Monday, December 20, 2010

Beating resistance? Yes it can be done!

Dr. Steven J. Projan is the Senior Vice President of Research and Development and Innovative Medicines Head of Infectious Diseases and Vaccines at MedImmune.

The question posed is: In an ideal world, what would be your approach to accelerating drug development and strengthening antibiotic stewardship? First and foremost we need to do a better job of encouraging basic research in microbiology because it is from a profound understanding of the underlying biology that all drug discovery comes. The good news is that funding in this area has improved (although given the recent political events this may be a transitory phenomenon) and technology marches on allowing new insights on the microbial ecology of the human being. And when those novel discoveries are made we need a far more sophisticated approach to both drug development and regulatory processes such as basing decisions on “Real World Evidence” rather than the artificiality of Phase III clinical trials. But in terms of stewardship it is becoming increasingly clear that the best way to deal with infections due to resistant bacteria is to prevent them in the first place. As such an increased emphasis on prophylaxis is the best approach from a public health point of view. The success of the pneumococcal conjugate vaccine in reducing the use of antibiotics has been well documented; however another important way to curtail the use of antibacterial drugs is to prevent viral respiratory infections, especially lower respiratory infections (it should be noted that 1/3rd to 2/3rd of the mortality in H1N1 influenza patients was due to secondary bacterial pneumonias and other respiratory viruses such RSV or human rhinovirus type C are likely to play role here as well). Therefore vaccines and immunoprophylactics for both viral and bacterial infections should play an increasing role in both public health practices and industrial research. To further focus our industrial efforts (and stimulate additional research) I support the Infectious Disease Society of America’s call for longer periods of market exclusivity for novel infectious disease products.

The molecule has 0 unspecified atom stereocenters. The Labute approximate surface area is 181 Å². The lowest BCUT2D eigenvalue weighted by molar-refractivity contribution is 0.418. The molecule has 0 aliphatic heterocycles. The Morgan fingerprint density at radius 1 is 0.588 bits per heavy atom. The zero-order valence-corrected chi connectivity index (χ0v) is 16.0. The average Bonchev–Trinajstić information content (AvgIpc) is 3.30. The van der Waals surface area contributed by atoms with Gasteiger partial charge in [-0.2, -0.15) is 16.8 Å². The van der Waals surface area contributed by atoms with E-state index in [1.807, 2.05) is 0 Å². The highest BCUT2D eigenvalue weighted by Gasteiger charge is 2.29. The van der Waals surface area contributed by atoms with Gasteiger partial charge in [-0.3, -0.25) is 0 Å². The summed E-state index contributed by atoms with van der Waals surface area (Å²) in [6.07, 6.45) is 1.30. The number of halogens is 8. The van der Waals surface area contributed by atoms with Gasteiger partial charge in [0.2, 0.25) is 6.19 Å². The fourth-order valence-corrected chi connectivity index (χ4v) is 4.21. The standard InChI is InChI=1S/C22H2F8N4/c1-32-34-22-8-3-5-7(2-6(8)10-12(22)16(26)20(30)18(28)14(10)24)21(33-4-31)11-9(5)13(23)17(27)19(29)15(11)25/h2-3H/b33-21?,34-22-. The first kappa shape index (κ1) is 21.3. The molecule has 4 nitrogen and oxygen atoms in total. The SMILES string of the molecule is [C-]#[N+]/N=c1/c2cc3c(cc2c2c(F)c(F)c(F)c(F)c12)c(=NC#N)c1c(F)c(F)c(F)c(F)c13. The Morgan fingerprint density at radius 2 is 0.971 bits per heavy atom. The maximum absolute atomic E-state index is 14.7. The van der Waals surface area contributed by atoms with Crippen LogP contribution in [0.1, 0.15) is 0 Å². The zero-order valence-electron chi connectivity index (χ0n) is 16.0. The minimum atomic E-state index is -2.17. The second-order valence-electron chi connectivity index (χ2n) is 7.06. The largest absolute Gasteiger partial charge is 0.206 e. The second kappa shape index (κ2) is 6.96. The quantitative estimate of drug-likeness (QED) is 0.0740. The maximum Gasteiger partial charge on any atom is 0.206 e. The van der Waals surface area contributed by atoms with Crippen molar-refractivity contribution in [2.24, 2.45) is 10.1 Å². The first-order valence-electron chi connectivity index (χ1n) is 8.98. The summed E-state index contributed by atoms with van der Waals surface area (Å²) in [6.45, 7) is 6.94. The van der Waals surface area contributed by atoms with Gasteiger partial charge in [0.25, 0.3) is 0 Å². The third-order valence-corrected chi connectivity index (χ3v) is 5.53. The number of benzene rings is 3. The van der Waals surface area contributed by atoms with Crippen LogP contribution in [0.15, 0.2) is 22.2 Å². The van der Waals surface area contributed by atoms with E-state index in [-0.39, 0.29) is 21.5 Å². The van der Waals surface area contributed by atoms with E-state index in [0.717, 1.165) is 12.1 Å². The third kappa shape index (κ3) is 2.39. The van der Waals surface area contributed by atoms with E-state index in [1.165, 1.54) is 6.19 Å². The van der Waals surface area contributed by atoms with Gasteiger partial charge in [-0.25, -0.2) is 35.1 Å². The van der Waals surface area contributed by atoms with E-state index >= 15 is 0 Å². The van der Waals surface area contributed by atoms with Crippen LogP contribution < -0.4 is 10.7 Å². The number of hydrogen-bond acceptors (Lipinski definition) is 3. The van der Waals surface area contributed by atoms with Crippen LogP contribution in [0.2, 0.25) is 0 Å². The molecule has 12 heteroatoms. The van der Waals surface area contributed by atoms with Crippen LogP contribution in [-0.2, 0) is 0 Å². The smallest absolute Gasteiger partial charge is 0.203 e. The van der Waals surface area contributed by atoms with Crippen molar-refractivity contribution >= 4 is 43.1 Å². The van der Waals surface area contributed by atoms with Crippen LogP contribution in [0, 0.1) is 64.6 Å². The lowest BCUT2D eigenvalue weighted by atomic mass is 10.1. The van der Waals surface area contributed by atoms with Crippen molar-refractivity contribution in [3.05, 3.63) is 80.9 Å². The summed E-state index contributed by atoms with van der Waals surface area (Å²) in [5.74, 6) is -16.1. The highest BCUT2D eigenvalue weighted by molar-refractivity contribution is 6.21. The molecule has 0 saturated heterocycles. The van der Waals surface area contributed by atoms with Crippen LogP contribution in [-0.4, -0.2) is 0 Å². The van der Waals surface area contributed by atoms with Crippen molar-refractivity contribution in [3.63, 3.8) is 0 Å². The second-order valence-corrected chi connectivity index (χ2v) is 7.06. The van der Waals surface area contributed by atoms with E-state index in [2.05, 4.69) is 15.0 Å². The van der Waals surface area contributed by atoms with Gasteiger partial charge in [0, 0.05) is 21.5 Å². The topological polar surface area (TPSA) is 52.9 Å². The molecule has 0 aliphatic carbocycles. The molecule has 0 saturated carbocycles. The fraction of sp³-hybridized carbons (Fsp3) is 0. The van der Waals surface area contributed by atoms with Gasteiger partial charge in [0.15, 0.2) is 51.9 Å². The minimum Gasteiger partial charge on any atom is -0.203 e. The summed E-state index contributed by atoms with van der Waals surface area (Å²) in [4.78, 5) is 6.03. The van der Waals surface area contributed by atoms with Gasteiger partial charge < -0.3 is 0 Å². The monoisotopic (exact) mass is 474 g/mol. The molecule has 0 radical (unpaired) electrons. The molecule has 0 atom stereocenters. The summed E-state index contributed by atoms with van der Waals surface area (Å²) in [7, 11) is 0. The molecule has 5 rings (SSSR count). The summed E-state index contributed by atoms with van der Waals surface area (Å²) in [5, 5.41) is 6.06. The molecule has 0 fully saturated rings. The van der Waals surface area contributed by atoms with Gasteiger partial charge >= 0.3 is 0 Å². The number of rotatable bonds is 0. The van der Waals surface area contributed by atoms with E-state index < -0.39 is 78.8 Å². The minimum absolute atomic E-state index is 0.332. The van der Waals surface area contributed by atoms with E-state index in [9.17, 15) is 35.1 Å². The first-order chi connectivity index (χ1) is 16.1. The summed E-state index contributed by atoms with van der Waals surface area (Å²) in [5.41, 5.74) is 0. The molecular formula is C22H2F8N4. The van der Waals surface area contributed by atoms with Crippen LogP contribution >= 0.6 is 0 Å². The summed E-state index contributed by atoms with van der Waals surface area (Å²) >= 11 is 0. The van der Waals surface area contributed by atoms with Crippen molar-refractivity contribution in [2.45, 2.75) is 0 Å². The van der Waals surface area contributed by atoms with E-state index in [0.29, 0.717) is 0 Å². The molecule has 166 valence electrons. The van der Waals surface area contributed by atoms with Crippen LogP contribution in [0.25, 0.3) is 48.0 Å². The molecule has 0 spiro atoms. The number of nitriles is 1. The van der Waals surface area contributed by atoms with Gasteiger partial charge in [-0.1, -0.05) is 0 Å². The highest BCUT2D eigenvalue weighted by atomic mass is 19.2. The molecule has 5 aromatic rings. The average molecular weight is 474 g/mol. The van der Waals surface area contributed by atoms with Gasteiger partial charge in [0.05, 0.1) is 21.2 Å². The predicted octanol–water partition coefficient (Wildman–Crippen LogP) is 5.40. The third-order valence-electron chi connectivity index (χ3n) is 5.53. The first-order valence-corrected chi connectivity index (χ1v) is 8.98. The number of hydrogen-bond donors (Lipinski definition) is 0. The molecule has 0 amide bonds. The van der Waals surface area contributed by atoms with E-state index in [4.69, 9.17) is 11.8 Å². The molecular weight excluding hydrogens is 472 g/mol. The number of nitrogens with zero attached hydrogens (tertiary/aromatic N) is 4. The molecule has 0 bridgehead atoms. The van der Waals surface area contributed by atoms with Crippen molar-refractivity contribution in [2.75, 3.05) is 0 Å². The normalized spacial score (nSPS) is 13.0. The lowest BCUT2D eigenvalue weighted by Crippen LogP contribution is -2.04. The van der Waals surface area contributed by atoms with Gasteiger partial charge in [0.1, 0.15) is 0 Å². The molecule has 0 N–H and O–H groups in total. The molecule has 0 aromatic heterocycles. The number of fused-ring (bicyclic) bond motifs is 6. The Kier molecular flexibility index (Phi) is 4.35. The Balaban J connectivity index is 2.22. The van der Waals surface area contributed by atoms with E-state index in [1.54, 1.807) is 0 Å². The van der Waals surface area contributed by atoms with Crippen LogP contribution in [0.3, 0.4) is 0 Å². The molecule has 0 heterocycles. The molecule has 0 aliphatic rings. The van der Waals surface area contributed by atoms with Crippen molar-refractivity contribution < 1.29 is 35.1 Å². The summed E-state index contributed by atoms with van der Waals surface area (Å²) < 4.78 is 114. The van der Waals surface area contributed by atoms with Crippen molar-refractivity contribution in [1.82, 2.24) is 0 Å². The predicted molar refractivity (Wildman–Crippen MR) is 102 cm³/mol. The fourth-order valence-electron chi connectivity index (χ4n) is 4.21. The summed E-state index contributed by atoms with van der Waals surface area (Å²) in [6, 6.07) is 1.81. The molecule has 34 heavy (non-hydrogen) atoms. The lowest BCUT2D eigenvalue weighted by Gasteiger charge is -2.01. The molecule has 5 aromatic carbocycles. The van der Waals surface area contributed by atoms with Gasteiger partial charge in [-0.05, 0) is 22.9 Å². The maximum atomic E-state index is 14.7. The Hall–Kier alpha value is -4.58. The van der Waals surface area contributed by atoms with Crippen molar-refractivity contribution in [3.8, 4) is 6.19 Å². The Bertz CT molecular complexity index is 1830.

1. One problem with the antibiotic industry is that it is overun with biologists who find new and better ways to study the problem and incidence of resistance, but doesn't answer the problem. We need new drugs, we have known for some time it is a problem.

    I would encourage the NSF and the NIH to increase the funding to the chemical sciences at all the levels, so that the next generations of scientists able to emerge and generate the next waves of compounds happens.

    Look at the graduate schools. There are 10 to 1 biology grad students to chemistry, and logically 10 to 1 in industry.

    This imbalance is the core problem in developing newer agents.

    Too many biologists and not enough chemists!

  2. The information that sewer plants are major generators of resistant organisms has been around for at least four decades. Statistics show that about 60% of the generated sewage sludge in this nation goes on US farms.

    Our research here in Santa Barbara has been mainly with recycled (reclaimed) water. As good sources of drinkable water dry up or are contaminated, there is a large push to substitute reclaimed water. This makes good sense only if that water is safe---which we and others are showing it is not.

    Reclaimed water is a major source of dispersed antibiotic resistance. It becomes critical when this water is used to irrigate crops that are consumed raw. Peer-reviewed papers document that reclaimed water carries pathogens that are not detected by the simple standard tests and also contains pharmaceuticals and contaminants of emerging concern. These pollutants can be and are taken into the edible portions of these crops along with antibiotic resistant microbes. Thus no amount of washing at the kitchen sink has effect.

    We have tested this water from two separate sewer plants in the vicinity of Santa Barbara. If we use the state-approved multi-tube MPN test and test the water where the industry typically tests (at the point of release into the delivery pipes), we typically get non-detect. But if we go to the end of the pipe at the point of use (POU) we often find bacterial counts that wildly exceed the allowed counts. In some cases, our results at the ends of the pipe are so high they are off the charts. This is water being used, at least in Santa Barbara, for crops consumed raw from community gardens.

    If we test the reclaimed water at these same points, i.e., point of release to the delivery pipes and again at the end of the pipe, i.e., POU, using SensiDisc diffusion on Muller Hinton, we are finding multi-drug resistant organisms. In some cases these organisms are resistant to 11 of the 12 challenge antibiotics in our Kirby Bauer. This is going out the pipes and sprinklers, becoming aerosolized and drifting into adjoining homes. It certainly is available to those playing on lawns irrigated with this water such as the school playing fields and golf courses.

    Then, in many sewer plants, there is the use of UV. Meckes noted that in cases, the bacteria that were resistant and coming out of sewer plants saw enhanced resistance when exposed to UV. Additionally, Amy Pruden (personal communication) notes that the DNA from UV-killed bacteria is not altered. Thus, there is no assurance that non-pathogens will not pick up this genetic information, thence becoming resistant and pathogenic.
    It is critical to understand that there are sources of released antibiotic resistant microbes that the regulators are well aware of but essentially refuse to effectively deal with. Until there is enough political pressure applied to this subject, it will remain an undisclosed source to confound the treatment of resistant infections and at the same time see our diminishing tools yet faster depleted.

    Dr Edo McGowan